Two, in a country where we are spending less than 30 per cent of our income on capital expenditure and more than 70 per cent on recurrent expenditure, getting out of recession will hardly be quick. So, the executive, judiciary and the legislature must be ready to make sacrifice and even governors in various states must be ready to do away with their security votes and if need be, they have to be transparent about it. A country like Ethiopia, as of now, has reached a level where 60 per cent of its income is being spent on capital expenditure and 40 per cent on recurrent expenditure. This should be the ultimate target of this present administration.

The third step I think government can take is that despite the increase in our debt profile, it is still believed that Nigeria can borrow from the international financial institutions and use it to reflate the economy by quickly taking the advantage of the credibility of President Buhari, which is a good leverage, because some international financial institutions are ready to lend us money for infrastructural development.

Four, the current administration should reduce local borrowing in order not to be in competition with the private sector, because the banks prefer to lend money to the government than the private sector and that will further run down our economy.

 

Some people advocate made-in-Nigeria goods and agricultural revolution as a way out, saying it is high time Nigeria diversified its economy. What is your view?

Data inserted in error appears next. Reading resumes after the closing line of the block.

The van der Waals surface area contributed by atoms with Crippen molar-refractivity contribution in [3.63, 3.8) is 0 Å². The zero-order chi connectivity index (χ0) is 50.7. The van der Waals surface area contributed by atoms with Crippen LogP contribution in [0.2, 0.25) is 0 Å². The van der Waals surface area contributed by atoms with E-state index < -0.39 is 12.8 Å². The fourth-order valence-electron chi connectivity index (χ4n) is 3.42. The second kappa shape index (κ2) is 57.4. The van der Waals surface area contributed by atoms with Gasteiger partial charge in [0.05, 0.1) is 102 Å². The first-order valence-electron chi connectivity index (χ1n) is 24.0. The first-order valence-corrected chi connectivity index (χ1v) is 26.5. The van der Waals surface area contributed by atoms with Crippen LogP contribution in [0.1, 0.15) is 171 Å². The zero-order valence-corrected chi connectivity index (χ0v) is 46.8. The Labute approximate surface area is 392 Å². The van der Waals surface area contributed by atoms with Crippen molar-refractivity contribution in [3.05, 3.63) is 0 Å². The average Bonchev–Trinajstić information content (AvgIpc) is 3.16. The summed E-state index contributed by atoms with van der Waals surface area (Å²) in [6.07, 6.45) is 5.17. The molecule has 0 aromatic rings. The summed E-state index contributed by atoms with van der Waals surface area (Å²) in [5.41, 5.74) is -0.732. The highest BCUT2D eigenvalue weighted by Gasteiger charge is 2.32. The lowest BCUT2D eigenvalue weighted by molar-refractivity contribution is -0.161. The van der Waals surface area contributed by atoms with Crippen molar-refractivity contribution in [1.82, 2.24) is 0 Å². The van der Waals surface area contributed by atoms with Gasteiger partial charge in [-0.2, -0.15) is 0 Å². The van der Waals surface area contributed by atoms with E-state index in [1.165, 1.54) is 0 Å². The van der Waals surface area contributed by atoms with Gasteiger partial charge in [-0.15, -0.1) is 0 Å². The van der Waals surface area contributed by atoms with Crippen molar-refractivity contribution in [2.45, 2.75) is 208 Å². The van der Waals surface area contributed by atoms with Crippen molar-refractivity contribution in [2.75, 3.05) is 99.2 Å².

I have it on a good authority that in 2015, Nigeria spent N630 billion to import food items and beverages. This shows our taste for foreign products, which must stop at this point, and all of us have a role to play by patronising made-in-Nigeria goods.

It is worthy of note that the present government has started well in the area of agriculture. But more still needs to be done to encourage our existing farmers and make farming more attractive to young graduates. And the good news is that we have the ability and capability to feed ourselves at a very reduced cost but the government has to play more roles in the area of providing transportation of farm produce to various markets at low cost. Government should put some palliative measures in place in this area.

However, outright banning of imported food items is not the real solution but this can be best done by placing high tariff on them to discourage importers and consumers. The Nigeria Customs Service has to play its statutory role by manning our borders efficiently so as to prevent the smugglers from getting those banned products to our various markets.

Of a truth, the diversification of Nigeria’s economy should no longer be a slogan as it used to be. Rather, all our energies should be concentrated on how to indeed diversify our economy. We have abundant mineral resources untapped all over the country in commercial quantities and most importantly our laws and policies need to be reviewed to attract foreign investors that will invest in our solid minerals sector in particular. But looking at this year’s budget, I doubt that this present government is serious with the idea of diversification with regard to solid minerals development. The sector received a lean budget. This sector needs huge amount of money to be invested in area of geological survey and all other useful data and information that can always be available for interested investors before it can generate substantial revenue for the government in the long run.